Charleston Says No
On June 26, 1979, the City Council of Charleston, South Carolina, passed an ordinance that bans the transportation of highly dangerous nuclear wastes through the city. The event signaled the growing opposition in East Coast cities to the importation of other countries’ wastes and demonstrated the effectiveness of a concrete strategy activists can adopt in organizing against nuclear power in Southern communities.
The South is already the major crossroads for the transportation of nuclear wastes. Truckload after truckload of material travels daily to the South Carolina nuclear dumping grounds — the Savannah River Plant and the Chem-Nuclear low-level waste storage facility in Barnwell. In addition, some nuclear waste material from Northern power plants has been shipped down the coast, and then trucked inland to Barnwell and SRP. Domestic wastes, though, make up just one portion of the nuclear waste materials that travel through the South.
Most of the material unloaded in Southern ports comes from overseas. Under the Atoms for Peace program, countries which have purchased experimental and materials testing reactors return the wastes to this country. These spent fuel rods contain highly enriched bomb-grade uranium and are considered too dangerous to leave in just anyone’s hands. So the materials are shipped to the Savannah River Plant for temporary storage until the construction of a permanent waste isolation facility.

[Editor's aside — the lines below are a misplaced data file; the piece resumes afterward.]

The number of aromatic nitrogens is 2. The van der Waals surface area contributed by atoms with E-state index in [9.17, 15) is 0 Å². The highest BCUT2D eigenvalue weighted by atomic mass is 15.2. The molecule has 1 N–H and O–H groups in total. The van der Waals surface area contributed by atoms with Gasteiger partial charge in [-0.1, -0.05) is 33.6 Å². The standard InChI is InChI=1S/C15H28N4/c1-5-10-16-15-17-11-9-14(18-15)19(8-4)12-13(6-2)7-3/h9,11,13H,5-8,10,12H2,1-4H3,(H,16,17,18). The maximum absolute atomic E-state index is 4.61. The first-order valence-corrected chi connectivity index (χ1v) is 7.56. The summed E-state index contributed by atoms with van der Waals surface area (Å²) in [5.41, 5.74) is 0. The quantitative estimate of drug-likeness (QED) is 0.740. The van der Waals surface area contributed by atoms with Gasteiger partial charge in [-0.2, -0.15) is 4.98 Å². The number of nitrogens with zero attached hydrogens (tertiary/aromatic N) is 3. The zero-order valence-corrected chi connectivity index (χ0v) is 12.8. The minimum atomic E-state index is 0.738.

In the past, most foreign shipments arrived in Portsmouth, Virginia, and were then trucked to SRP. In the summer of 1979, the Nuclear Regulatory Commission proposed a change in the routes these waste shipments take. The commission, in an announcement entitled NUREG 0561, proclaimed that because of the threat of terrorists, spent fuel shipments should avoid any communities with populations of 100,000 or more. That eliminated Portsmouth, and a great many other Southern Atlantic ports. Until the city council took its stand, Charleston seemed a prime target for these shipments.
The Charleston ban followed a prolonged campaign by the Charleston Palmetto Alliance that included speaking before community groups, circulating petitions, researching legal issues, lobbying for the bill, and providing council members and the press with extensive research on the issue. Despite this work, a series of lucky coincidences proved crucial to the ordinance’s passage. Council member Arthur Christopher introduced the bill in 1978, but it made little progress toward a vote until the Three Mile Island accident in March 1979.